The firm combines the focus on investing in software that Fenty had honed from his years spent as a special advisor to Andreessen Horowitz, where he spent five years before setting out to launch M Ventures; and Nichols’ thesis-driven approach to focusing on particular sectors that are being transformed by global cultural shifts wrought by changing consumer behavior and demographics.

“There’s a long history and a lot of relationships here,” said King, one of Hollywood’s premier power players and the founder of the global media company, Macro. “Adrian and I go back to 93 [when] we were in law school. We went on to conquer the world, where he went out to Washington DC and I became a senior partner at WME.”

Palank was connected to the team through King as well, since the two men worked together at William Morris before running business development for Will Smith and others.

“There was this idea of having connectivity between tech and innovation… that’s when we formed M Ventures [but] that understanding of media and culture… that focus… was complimentary with what Marlon was doing at Cross Culture,” King said.

Few firms could merge the cultural revolutions wrought by DJ Herc spinning records in the rec room of a Bronx apartment building and Sir Tim Berners Lee’s invention of the internet, but that’s exactly what MaC VC aims to do.

And while the firm’s founding partnership would prefer to focus on the financial achievements of their respective firms and the investments that now comprise the new portfolio of their combined efforts — it includes StokeGoodfairFinessePureStream, and Sote — it’s hard to overstate the significance that a general partnership that includes three Black men have raised $103 million in an industry that’s been repeatedly called out for problems with diversity and inclusion.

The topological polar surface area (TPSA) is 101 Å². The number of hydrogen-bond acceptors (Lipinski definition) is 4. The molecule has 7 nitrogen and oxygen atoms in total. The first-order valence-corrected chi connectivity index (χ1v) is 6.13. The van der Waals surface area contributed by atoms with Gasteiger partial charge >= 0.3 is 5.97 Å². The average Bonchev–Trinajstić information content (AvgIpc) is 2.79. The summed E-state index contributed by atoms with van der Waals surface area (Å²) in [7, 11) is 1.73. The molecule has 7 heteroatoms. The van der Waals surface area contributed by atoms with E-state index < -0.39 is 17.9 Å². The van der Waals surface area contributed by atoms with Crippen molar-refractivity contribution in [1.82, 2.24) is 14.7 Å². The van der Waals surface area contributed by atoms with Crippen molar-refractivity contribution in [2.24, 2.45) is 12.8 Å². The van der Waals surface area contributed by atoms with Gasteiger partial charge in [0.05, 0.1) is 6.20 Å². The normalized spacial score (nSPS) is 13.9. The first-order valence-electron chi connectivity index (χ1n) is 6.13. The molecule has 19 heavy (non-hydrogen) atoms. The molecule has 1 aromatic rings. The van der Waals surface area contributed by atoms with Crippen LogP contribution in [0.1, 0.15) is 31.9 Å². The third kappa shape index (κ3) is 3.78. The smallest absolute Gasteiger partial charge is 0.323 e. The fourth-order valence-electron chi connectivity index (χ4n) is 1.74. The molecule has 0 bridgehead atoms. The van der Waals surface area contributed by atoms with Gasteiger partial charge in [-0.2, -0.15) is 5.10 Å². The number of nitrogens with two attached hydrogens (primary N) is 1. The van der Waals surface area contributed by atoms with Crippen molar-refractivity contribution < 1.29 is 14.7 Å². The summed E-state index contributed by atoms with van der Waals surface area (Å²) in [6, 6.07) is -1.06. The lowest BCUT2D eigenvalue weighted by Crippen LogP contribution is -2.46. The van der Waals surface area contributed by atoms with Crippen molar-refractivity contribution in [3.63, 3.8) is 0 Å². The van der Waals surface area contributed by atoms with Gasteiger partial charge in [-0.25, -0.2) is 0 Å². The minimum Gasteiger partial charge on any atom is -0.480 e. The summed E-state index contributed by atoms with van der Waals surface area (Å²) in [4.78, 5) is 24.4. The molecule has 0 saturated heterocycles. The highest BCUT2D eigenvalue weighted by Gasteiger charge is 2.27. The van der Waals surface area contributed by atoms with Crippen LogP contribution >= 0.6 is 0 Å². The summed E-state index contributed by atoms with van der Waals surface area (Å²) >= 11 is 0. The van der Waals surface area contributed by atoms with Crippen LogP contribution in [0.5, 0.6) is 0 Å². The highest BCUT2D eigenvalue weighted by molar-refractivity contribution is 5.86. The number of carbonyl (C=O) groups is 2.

MaC Venture Capital co-founders Marlon Nichols, Michael Palank, Charles King, and Adrian Fenty. Image Credit: MaC Venture Capital

“Our LPs invested in us… for lots of different reasons but at the top of the list was that we are a diverse team in so many ways. We’re going to show them a set of companies that they would not have seen from any [other] VC fund,” said Fenty. “We also, in turn, have the same investing thesis when we look at companies. We want to have women founders, African American founders, Latino founders… In our fund now we have some companies that are all women, all African American or all Latino.”

The diversity of the firm’s ethos is also reflected in the broad group of limited partners that have come on to bankroll its operations: it includes Goldman Sachs, the University of Michigan, Howard University, Mitch and Freada Kapor, Foot Locker, and Greenspring Associates.